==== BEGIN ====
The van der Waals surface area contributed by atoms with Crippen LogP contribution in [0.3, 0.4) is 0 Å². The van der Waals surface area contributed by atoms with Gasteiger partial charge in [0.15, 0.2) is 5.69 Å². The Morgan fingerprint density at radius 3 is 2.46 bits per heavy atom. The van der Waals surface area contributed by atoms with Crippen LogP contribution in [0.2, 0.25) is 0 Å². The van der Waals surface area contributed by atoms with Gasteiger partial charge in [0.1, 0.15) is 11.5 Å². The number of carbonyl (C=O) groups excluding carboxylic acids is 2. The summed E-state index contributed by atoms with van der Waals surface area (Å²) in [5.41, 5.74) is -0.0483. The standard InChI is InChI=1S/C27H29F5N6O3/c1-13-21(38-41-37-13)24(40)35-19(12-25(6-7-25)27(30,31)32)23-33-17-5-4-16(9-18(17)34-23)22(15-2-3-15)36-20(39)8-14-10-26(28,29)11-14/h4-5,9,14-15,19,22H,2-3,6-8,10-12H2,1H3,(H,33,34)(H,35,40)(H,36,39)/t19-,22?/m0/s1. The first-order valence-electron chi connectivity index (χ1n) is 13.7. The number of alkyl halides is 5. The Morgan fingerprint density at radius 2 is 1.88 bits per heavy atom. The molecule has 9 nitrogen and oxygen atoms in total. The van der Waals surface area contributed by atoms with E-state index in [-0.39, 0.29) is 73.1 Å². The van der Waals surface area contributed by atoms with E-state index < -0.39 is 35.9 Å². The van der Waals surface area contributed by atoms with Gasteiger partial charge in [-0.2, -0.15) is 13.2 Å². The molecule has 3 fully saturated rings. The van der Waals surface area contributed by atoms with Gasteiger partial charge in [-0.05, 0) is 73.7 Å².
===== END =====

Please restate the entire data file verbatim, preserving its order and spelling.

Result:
The van der Waals surface area contributed by atoms with Crippen LogP contribution in [0.3, 0.4) is 0 Å². The van der Waals surface area contributed by atoms with Gasteiger partial charge in [0.15, 0.2) is 5.69 Å². The Morgan fingerprint density at radius 3 is 2.46 bits per heavy atom. The van der Waals surface area contributed by atoms with Crippen LogP contribution in [0.2, 0.25) is 0 Å². The van der Waals surface area contributed by atoms with Gasteiger partial charge in [0.1, 0.15) is 11.5 Å². The number of carbonyl (C=O) groups excluding carboxylic acids is 2. The summed E-state index contributed by atoms with van der Waals surface area (Å²) in [5.41, 5.74) is -0.0483. The standard InChI is InChI=1S/C27H29F5N6O3/c1-13-21(38-41-37-13)24(40)35-19(12-25(6-7-25)27(30,31)32)23-33-17-5-4-16(9-18(17)34-23)22(15-2-3-15)36-20(39)8-14-10-26(28,29)11-14/h4-5,9,14-15,19,22H,2-3,6-8,10-12H2,1H3,(H,33,34)(H,35,40)(H,36,39)/t19-,22?/m0/s1. The first-order valence-electron chi connectivity index (χ1n) is 13.7. The number of alkyl halides is 5. The Morgan fingerprint density at radius 2 is 1.88 bits per heavy atom. The molecule has 9 nitrogen and oxygen atoms in total. The van der Waals surface area contributed by atoms with E-state index in [-0.39, 0.29) is 73.1 Å². The van der Waals surface area contributed by atoms with E-state index < -0.39 is 35.9 Å². The van der Waals surface area contributed by atoms with Gasteiger partial charge in [-0.2, -0.15) is 13.2 Å². The molecule has 3 fully saturated rings. The van der Waals surface area contributed by atoms with Gasteiger partial charge in [-0.05, 0) is 73.7 Å².